– improved planning, provision and management of cycle parking,

– enhancing education and awareness about cycling

– public cycle hire schemes


See the report here:


Looking forward to the Hong Kong Public Space Initiative forum coming on the 7th January 2012… it will be a great place to air our views on allowing more access to the harbourfront for cyclists to influential people.

The forum is being conducted in Cantonese, however they are providing simultaneous written interpretation (similar to a subtitle service) through providing each English speaker an electronic device (e.g. iPad/Laptop) connected to our translator’s computer by wifi, then the translator will type the main points raised by speakers to the messenger in real time.

more information here:

Official Event Page (with Registration Form)

Facebook Event Page

If you are interested in joining us there, comment below or send us an email.

This is a great opportunity to get together with like-minded people who want to make Hong Kong’s harbourfront areas public and accessible to everyone!

The “Vision for Waterfront Promenades in Victoria Harbour” public seminar is being held in Cantonese, but they are hoping to get simultaneous translations into english.


Founded by a group of young people, the Hong Kong Public Space Initiative (“HKPSI”) is a charitable organization (IRD File No. 91/11733) that aims to bring the knowledge of public space into the public sphere through promotion and education.

Believing you might be interested, we are cordially inviting your members to attend our very first public seminar titled “Vision for Waterfront Promenades in Victoria Harbour”, of which Mrs. Carrie Lam (林鄭月娥女士), Secretary for Development, is going to deliver a speech, followed by a panel discussion comprising professionals from different fields: Mrs. Winnie Kang (姜梁詠怡女士) Principal Assistant Secretary (Harbour), Development Bureau Prof. Mee Kam Ng (伍美琴教授) Professor, Department of Geog. & Resource Mgt., CUHK Prof. Patrick Lau (劉秀成教授) Legislative Councilor Ms. Christine Loh (陸恭蕙女士) Chairperson, Society for Protection of the Harbour Ir. Albert Lai (黎廣德先生) Director & Ex-Chairman, Conservancy Association Mr. Wong Ho Yin (王浩賢先生) Committee Member, Land Justice League.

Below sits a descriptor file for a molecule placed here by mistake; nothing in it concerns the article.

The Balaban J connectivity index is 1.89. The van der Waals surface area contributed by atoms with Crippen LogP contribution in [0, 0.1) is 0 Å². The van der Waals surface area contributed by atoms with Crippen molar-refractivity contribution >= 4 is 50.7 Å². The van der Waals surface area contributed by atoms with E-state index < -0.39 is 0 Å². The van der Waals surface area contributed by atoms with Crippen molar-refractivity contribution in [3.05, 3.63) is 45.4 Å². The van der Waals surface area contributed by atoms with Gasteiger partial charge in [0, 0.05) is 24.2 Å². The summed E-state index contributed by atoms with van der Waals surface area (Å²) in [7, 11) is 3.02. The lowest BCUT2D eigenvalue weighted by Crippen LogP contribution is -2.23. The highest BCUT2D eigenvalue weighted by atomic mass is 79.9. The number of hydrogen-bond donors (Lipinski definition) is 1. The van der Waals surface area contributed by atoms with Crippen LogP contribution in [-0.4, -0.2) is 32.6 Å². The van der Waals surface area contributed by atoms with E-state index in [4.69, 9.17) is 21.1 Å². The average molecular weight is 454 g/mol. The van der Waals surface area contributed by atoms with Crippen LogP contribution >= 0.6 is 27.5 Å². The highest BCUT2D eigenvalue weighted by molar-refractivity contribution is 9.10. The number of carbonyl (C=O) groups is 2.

This promises to be both an excellent learning opportunity and a golden chance for the public to raise out opinions and vision for the promenades.

For more information, please visit:-

Official Event Page (with Registration Form)

Facebook Event Page

This is the Hong Kong Cycling Alliance presentation showing a route for the Hong Kong Island Harbourfront cycleway from the September 7th 2011 Harbourfront Commission meeting, updated to incorporate the other presentation materials. It can be downloaded at one of the following locations:

Direct link to Powerpoint presentation file (PPT)


Direct Link to file (PDF) 

File hosted at (PDF)

Next Wednesday (7 Sept 2011) HKCAll will present a proposal for the harbourfront cycleway to the Harbourfront Commission.  This is a fantastic opportunity to get some serious force behind this project, which we have all been pressing for so long.

Our team is beavering away these few weeks to get it all ready.

Please take a look at the route we are proposing.

What do you think?